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Aerial Assistance
Drones at Work

Commonly called drones, what the FAA refers to as unmanned aircraft systems or UAS are finding more use in a variety of industries including landscaping. For example, LC/DBM has received a couple of videos, photographed with the help of these aerial vehicles, of finished projects.

Field Work
To map terrain before projects begin, Fred Ford, owner of Ford Engineering in Silverdale, Wash., sets a preprogrammed course for his UAS, which then captures digital images that are put together by special software to create 3D models.

Architecture, engineering and construction firm Burns & McDonnell of Kansas City reports that it uses a fleet of drones to scout project sites and to inspect and monitor projects during and after construction. A company official said the drones can also be outfitted with sensors to collect data including vegetation health.

On the New Jersey shoreline, a UAS was able to effectively document recent erosion, which residents hope will help spur action on erosion control projects.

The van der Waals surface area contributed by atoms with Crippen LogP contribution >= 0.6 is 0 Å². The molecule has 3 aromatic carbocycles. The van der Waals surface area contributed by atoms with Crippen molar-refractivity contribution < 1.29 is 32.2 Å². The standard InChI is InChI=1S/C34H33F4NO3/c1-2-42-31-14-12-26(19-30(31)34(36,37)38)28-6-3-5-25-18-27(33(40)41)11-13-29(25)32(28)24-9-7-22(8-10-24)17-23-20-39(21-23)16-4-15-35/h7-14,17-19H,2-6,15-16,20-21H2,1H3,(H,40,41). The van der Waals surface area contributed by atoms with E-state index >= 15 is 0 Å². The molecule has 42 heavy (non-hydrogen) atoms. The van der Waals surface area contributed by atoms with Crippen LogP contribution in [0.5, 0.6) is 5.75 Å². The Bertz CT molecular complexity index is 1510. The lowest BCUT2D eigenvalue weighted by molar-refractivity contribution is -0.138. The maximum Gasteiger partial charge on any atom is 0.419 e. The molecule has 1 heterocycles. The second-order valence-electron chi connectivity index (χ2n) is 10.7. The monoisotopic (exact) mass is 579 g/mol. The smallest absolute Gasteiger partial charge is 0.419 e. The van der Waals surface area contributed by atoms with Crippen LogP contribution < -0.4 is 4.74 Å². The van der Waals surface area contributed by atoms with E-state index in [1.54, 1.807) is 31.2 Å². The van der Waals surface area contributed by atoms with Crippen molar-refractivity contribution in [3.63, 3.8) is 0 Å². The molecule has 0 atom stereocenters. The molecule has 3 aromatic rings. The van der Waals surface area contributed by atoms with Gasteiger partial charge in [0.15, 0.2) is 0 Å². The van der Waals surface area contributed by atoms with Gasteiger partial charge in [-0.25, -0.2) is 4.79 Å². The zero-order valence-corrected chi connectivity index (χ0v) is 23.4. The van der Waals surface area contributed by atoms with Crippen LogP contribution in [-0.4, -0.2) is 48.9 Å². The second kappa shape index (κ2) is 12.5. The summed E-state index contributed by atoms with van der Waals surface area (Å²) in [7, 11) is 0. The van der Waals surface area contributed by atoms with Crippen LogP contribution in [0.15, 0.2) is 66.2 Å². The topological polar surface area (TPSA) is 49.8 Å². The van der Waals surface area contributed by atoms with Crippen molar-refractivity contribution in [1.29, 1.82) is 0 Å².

Rogers-O'Brien Construction from Dallas declares that aerial photos of work progress reveal details that ground photos cannot, helping them to better keep projects on time and within budget.

It is illegal to fly drones for anything other than for hobby and recreational purposes without the Federal Aviation Administration's authorization. As of early October, the agency had approved about 1,800 companies for commercial drone use.

In 2012, Congress passed the FAA Modernization and Reform Act that set Sept. 30 of this year as a deadline for a set of regulations that integrated drones into U.S. airspace but the date came and went without resolution of that dictate.

Concerned about aviation safety, the FAA will test a prototype UAS sensor detection system to evaluate its effectiveness in identifying and tracking unmanned aerial vehicles and their ground-based operators that use them near airports.

The agency recently levied a record $1.9 million fine against an aerial photography company for operating illegally in New York City and Chicago, including in restricted airspace.

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May 26, 2019, 3:15 pm PDT

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